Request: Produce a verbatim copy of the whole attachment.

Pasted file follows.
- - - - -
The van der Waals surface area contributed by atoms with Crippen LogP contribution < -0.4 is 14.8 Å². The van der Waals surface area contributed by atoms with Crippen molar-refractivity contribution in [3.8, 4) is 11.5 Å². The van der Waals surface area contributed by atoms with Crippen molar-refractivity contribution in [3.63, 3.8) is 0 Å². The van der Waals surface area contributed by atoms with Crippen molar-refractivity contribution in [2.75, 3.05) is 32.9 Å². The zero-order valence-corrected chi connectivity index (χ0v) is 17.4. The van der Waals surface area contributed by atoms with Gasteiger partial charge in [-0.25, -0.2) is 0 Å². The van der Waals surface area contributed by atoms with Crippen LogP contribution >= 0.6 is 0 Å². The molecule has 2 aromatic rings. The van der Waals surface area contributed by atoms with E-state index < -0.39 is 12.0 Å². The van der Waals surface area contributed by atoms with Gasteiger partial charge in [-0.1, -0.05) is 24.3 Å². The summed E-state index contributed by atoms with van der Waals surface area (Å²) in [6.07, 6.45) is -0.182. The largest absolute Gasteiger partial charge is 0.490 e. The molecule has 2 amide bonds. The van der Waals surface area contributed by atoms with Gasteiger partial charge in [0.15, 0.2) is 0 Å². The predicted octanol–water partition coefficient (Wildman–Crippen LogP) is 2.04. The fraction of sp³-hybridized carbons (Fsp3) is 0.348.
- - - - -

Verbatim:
The van der Waals surface area contributed by atoms with Crippen LogP contribution < -0.4 is 14.8 Å². The van der Waals surface area contributed by atoms with Crippen molar-refractivity contribution in [3.8, 4) is 11.5 Å². The van der Waals surface area contributed by atoms with Crippen molar-refractivity contribution in [3.63, 3.8) is 0 Å². The van der Waals surface area contributed by atoms with Crippen molar-refractivity contribution in [2.75, 3.05) is 32.9 Å². The zero-order valence-corrected chi connectivity index (χ0v) is 17.4. The van der Waals surface area contributed by atoms with Gasteiger partial charge in [-0.25, -0.2) is 0 Å². The van der Waals surface area contributed by atoms with Crippen LogP contribution >= 0.6 is 0 Å². The molecule has 2 aromatic rings. The van der Waals surface area contributed by atoms with E-state index < -0.39 is 12.0 Å². The van der Waals surface area contributed by atoms with Gasteiger partial charge in [-0.1, -0.05) is 24.3 Å². The summed E-state index contributed by atoms with van der Waals surface area (Å²) in [6.07, 6.45) is -0.182. The largest absolute Gasteiger partial charge is 0.490 e. The molecule has 2 amide bonds. The van der Waals surface area contributed by atoms with Gasteiger partial charge in [0.15, 0.2) is 0 Å². The predicted octanol–water partition coefficient (Wildman–Crippen LogP) is 2.04. The fraction of sp³-hybridized carbons (Fsp3) is 0.348.